Julia Rogers, Meridian 

Laura Rogers, Ocean Springs 

Stephanie Rogers, Laurel 

Tarann Rogers, State Line 

Linda Rone, Hernando 

Samuel Rosa, Collins 

Mona Ross, Belzoni 

Veronica Rosser, Bay Springs 

Gregory Rothberg, Tarzana, Cal. 

Rachel Rouse, Slidell, La. 

Michelle Ruiz, Picayune 

Amy Runnels, Magee 

Jennifer Runnels, Mize 

Denise Rush, Philadelphia 

Kim Rushing, Gulfport 

Kurt Rushing, Natchez 

Lisa Rushing, Brookhaven 

Pamela Rushing, Gloster 

Tommie Rushton, Laurel 

Amy Russell, New Hebron 

Jenean Russell, Columbia 

Laura Russell, Brandon 

Mark Russell, Sumrall 

Jay Rustin, Laurel 

Alissa Ruth, Pearl 

Christie Ryals, Hattiesburg 

Doreen Ryals, Philadelphia 

Keith Runnels, Slidell, La. 

Jean Sadaway, Baton Rouge, La. 

Sandy Salers, Pearl 

Angie Saliba, Hattiesburg 

Stephanie Sampson 



304 People 





"4 (I-eft) For Hillcrest residents, riding the 
bus is part of university life. 
▼ (Below) Bikes are used for transporta- 
tion and to meet people. 



Getting Armind 




USM students have their own 
unique way of getting to or around 
campus, depending on the dis- 
tance, conditions of the weather 
and the availability of parking 
spaces. 

Most students who sj#y on cam- 
pus usually travel byloot since the 
buildings are ckfse or somewhat 
close to the/residence halls. Stu- 
dents amHftaff that stay near the 
campus may also walk depending 

'the unpredictable weather. 
Some people have no choice but to 
walk in the rain while other people 



"W4 great taking 
le bus, I don't have 
to walk back to my 

Car." — ANN SMITH 

ride in cars. But those people have 
one bad advantage, there is not 
enough parking spaces for com- 
muting students and staff. Some 
people do not have to worry about 
this problem because they ride 
bikes to campus. There are many 
bike racks on campus. Still, other 



people who stay farther away from 
campus will have to drive or take 
the bus. Those who take the bus 
have a problem if they miss it, 
while other students cannot make 
it because they do not have gas 
money or bus fare. 

But, all in all, students and fac- 
ulty and staff members get here 
one way or the other. No matter 
what kind of weather, distance, or 
space, these people will come ei- 
ther by foot, cars, bikes or busses. 
ij By Pam Ragsdale 



People 305 



L. A. Sanchez, Hattiesburg 

Adonis Sanders, Hattiesburg 

Angela Sanders, Gulfport 

Lori Sandifer, Monticello 

Sonja Sandig, Gulfport 

Pamela Sanford, Petal 

Rose Sanford, Franklinton, La. 

Tammy Sanford, Seminary 

Shelley Sansing, Petal 

Amy Sarine, Brandon 

Arnold Sartin, Pontotoc 

Kimberly Saucier, Foxworth 

Melanie Saulters, Louisville 

Renee Schaefer, Diamondhead 

Susan Schoel, Tuscumbia, Ala. 

Sarah Scheuermann, Picayune 

Traci Schexnayder, Long Beach 

Melissa Schjerven, Grenada 

Joseph Schlater III, Slidell, La. 

Cynthia Scott, Clarksdale 

Marc Scott, Jackson 

Monica Scruggs, Hattiesburg 

Victoria Scully, Long Beach 

Sharon Seago, McComb 

Michael Seal, Hattiesburg 

Susie Seal, Picayune 

Susan Seale, Carnes 

Patricia Seals, McComb 

Traci Selman, Bryan, Texas 

Troy Selmon, Utica 

Joy Senseney, Biloxi 

Selena Sewer, Columbia 

Stephanie Seymour, Ocean Springs 

Brad Sharp, Hattiesburg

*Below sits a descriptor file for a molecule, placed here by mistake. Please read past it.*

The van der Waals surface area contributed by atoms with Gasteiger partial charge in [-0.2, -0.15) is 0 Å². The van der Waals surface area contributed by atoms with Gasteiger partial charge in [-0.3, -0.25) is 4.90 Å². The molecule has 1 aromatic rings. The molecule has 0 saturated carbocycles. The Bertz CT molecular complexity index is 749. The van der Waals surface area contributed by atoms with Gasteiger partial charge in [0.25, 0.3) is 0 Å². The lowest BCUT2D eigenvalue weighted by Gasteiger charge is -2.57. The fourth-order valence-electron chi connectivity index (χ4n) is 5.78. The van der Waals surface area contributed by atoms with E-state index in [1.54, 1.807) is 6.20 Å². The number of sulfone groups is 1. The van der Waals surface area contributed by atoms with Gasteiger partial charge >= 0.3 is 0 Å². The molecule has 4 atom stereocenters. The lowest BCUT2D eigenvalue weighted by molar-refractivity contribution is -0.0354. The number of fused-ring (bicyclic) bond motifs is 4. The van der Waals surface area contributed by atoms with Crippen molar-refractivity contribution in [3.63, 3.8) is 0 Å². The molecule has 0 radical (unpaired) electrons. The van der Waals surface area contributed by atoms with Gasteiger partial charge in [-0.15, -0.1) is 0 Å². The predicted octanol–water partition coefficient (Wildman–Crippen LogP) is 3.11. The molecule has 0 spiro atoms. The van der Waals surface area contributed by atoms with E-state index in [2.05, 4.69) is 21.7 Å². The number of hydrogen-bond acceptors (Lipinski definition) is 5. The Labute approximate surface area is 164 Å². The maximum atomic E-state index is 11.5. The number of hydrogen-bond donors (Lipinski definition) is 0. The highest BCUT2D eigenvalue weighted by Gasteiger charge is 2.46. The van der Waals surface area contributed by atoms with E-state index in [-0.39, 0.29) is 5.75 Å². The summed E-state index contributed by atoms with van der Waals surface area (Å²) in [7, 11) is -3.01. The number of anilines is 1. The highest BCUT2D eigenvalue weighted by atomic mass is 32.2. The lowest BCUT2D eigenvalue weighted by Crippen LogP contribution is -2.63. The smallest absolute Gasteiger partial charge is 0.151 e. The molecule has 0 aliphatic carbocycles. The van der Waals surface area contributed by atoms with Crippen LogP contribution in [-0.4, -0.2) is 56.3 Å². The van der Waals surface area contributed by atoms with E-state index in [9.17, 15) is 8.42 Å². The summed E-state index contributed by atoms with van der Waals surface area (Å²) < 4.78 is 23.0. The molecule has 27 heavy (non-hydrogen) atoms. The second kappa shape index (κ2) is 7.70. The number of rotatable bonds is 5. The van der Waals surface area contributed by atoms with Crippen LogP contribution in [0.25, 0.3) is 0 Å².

Yvette Shaw, Clarksdale 

Mary Sheffield, Hattiesburg 

Dixie Shephard, Clarksdale 

Monica Shepherd, Jackson 

Sandra Sheridan, Bogalusa, La. 

Kathleen Sherman, Hattiesburg 

Amy Shifalo, Hattiesburg 

Delaine Shirley, Waynesboro 

Rebecca Shirley, Independence 

Shi Zhenjiang, Beijing, China 

Gabriel Shoemaker, Slidell, La. 

Lisa Shore, Biloxi 

Joe Shoulders, Mobile, Ala. 

Douglas Shows, Little Rock, Ark. 

Paula Shows, Magee 
Jenifer Sicura, Biloxi 
Elizabeth Simeon, New Orleans, La. 
Lori Simmons, Biloxi 
Lesley Simpson, Ocala, Fla. 
John Sims, Lucedale 



306 People 





•^ (Left) Students often study in tj>c priva- 
cy of their rooms. 
▼ (Below) This student eag€rly returns to 
her residence hall after srlong, hot summer. 




Sunday Night Syndrome 




After a long day of classes and 
errands for various organizations, 
it is always nice to come back to 
the room and chill out. In most 
cases, a coke is opened, the T\ 
turned on and friends aarther 
around for stories of the^day's ex- 
periences. The stories'always seem 
to follow along/fne same lines: 
"That econoHncs test was from 
hell" or>"f did so well on my 
Chemistry test that everyone 
asked for help. I enjoyed blowing 
Them off like yesterday's news." 



"Li 
fnc« 



in the resi- 
halls would 
be more enjoyable 
with personal maid 
service!" 

— RENA WILLIAMS 



Perhaps no one gathers around, 
and rather than relax, you study 
for an upcoming exam or just to 



keep up with the class. Whatever 
happens, you always have a friend 
next door or downstairs or wherev- 
er who you can always visit or, 
most likely, harass for the pure en- 
joyment of it. And sometimes, you 
can go visit that special someone in 
the women's or men's residence 
halls. With so many people to 
know and visit, it is no wonder that 
many people choose to live on cam- 
pus. || By Vincent Clark 



People 307 



Loyd Sims, Bay Springs, 

Himbert Sinopoli, Gulfport 

Michelle Skiles, New Orleans, La. 

Ashley Skellie, Long Beach 

Aaron Skipper, Natchez 

Kimsye Slaughter, Jackson 

Sandra Slawson, Ocean Springs 

Carlos Slawson, Slidell, La. 

Aubrey Smith, Independence 

Brunette Smith, Waynesboro 

Carolyn Smith, Natchez 

Chris Smith, Summit 

Clay Smith, Tallahassee, Fla. 

Connie Smith, Bassfield 

Darren Smith, Mobile, Ala. 

Donna Smith, Laurel 

Greg Smith, Bolton 

Jarrod Smith, Tylertown 

Jeannie Smith, Vicksburg